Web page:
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THE SPECTROSCOPY AND IVR DYNAMICS OF HOCl IN THE $v_{OH} = 6$ REGION PROBED BY INFRARED-VISIBLE DOUBLE RESONANCE OVERTONE EXCITATION.

Please use this identifier to cite or link to this item: http://hdl.handle.net/1811/19509

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Title: THE SPECTROSCOPY AND IVR DYNAMICS OF HOCl IN THE $v_{OH} = 6$ REGION PROBED BY INFRARED-VISIBLE DOUBLE RESONANCE OVERTONE EXCITATION.
Creators: Muenter, J. S.; Callegari, A.; Rebstein, J.; Rizzo, T. R.; Jost, R.
Issue Date: 1999
Abstract: We use infrared-visible double resonance overtone excitation to promote HOCl molecules to single, well-characterized rotational levels of high OH stretching states just above the $HOCl \to HO + Cl$ dissociation threshold on the ground potential energy surface. Double resonance spectra are monitored by laser induced fluorescence (LIF) detection of the OH dissociation products. We present here the results obtained in the $6v_{1}$ region of $HO^{35}Cl$ where we have studied states with J ranging from 4 to $25, K_{a}$ from 0 to 5 and energy up to $300 cm^{-1}$ above the dissociation threshold. In the spectra for $K_{a} = 0-3$ states, the zeroth-order $(v_{OH}, v_{\theta}, v_{OCl}) = (6,0,0)$ level is split by mixing with a nearby dark state. Because the two states have very different A rotational constants, their separation increases with $K_{a}$, but the effects of the mixing remain observable in the spectrum up to $K_{a} = 3$. Preliminary results from $HO^{37}Cl$ shows the same pattern, except for the perturbing state energy being lowered by the isotope effect. Analysis of the rotational constants and isotope shift allows us to identify the perturbing state as (4,4,2). The lack of further major perturbations compared to the average density of states allows us to infer that most of the matrix elements for couplings between (6,0,0) bright state and other dark states are less than $0.1 cm^{-1}$. The average rate of IVR implied by these matrix elements is $2.5 \times 10^{9}$ s, which is 2 orders of magnitude slower than the unimolecular dissociation rate calculated by the statistical adiabatic channel model (SACM). This implies that IVR is likely to be the rate limiting step in the unimolecular dissociation process. The dissociation rates we observe from single eigenstates of the parent molecule are distributed over more than two orders of magnitude and are, on average, three orders of magnitude slower than the SACM predicted rate.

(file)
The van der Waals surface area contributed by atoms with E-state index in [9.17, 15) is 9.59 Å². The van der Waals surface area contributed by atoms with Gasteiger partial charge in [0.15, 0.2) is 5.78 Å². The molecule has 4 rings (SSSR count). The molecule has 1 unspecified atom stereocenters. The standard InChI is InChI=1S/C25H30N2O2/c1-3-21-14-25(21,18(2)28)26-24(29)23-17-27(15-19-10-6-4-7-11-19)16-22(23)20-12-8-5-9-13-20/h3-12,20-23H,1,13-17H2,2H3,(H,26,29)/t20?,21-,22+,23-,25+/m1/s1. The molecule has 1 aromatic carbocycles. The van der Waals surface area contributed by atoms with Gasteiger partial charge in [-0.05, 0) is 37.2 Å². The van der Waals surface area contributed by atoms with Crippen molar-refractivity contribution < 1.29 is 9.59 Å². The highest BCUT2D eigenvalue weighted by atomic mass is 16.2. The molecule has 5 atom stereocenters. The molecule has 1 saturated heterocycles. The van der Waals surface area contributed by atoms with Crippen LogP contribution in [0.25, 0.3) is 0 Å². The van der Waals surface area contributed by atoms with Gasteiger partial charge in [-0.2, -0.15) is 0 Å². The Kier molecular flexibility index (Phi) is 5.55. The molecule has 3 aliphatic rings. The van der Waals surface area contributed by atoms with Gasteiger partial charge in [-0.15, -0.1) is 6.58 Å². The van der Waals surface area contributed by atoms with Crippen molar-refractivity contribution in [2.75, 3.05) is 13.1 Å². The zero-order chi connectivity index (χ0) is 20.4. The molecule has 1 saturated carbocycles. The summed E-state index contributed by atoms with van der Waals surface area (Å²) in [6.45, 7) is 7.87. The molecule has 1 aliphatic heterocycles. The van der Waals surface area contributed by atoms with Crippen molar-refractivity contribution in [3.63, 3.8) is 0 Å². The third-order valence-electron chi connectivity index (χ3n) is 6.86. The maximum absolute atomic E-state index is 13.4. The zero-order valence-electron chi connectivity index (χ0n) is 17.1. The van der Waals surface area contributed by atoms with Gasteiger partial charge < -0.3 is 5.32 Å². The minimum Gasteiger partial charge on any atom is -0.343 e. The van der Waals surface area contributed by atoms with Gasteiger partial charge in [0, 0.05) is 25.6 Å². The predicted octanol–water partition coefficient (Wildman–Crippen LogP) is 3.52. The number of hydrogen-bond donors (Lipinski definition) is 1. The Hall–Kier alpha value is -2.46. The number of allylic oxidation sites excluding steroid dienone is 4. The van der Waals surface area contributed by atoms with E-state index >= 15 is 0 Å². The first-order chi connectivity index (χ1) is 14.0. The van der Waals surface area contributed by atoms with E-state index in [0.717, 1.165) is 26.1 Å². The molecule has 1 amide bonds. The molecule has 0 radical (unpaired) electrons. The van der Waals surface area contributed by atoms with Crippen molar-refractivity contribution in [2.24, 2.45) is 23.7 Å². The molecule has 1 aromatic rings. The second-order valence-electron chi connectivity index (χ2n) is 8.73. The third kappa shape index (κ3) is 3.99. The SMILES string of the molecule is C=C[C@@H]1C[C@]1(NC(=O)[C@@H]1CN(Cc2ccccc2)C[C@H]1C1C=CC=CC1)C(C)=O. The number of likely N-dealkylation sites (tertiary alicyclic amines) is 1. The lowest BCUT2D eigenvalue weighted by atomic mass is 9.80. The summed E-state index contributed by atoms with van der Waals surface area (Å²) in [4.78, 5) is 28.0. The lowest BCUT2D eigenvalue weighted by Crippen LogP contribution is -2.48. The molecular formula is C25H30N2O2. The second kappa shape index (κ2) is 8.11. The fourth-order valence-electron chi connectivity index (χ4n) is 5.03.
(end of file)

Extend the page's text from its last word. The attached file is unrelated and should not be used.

URI: http://hdl.handle.net/1811/19509
Other Identifiers: 1999-TI-02
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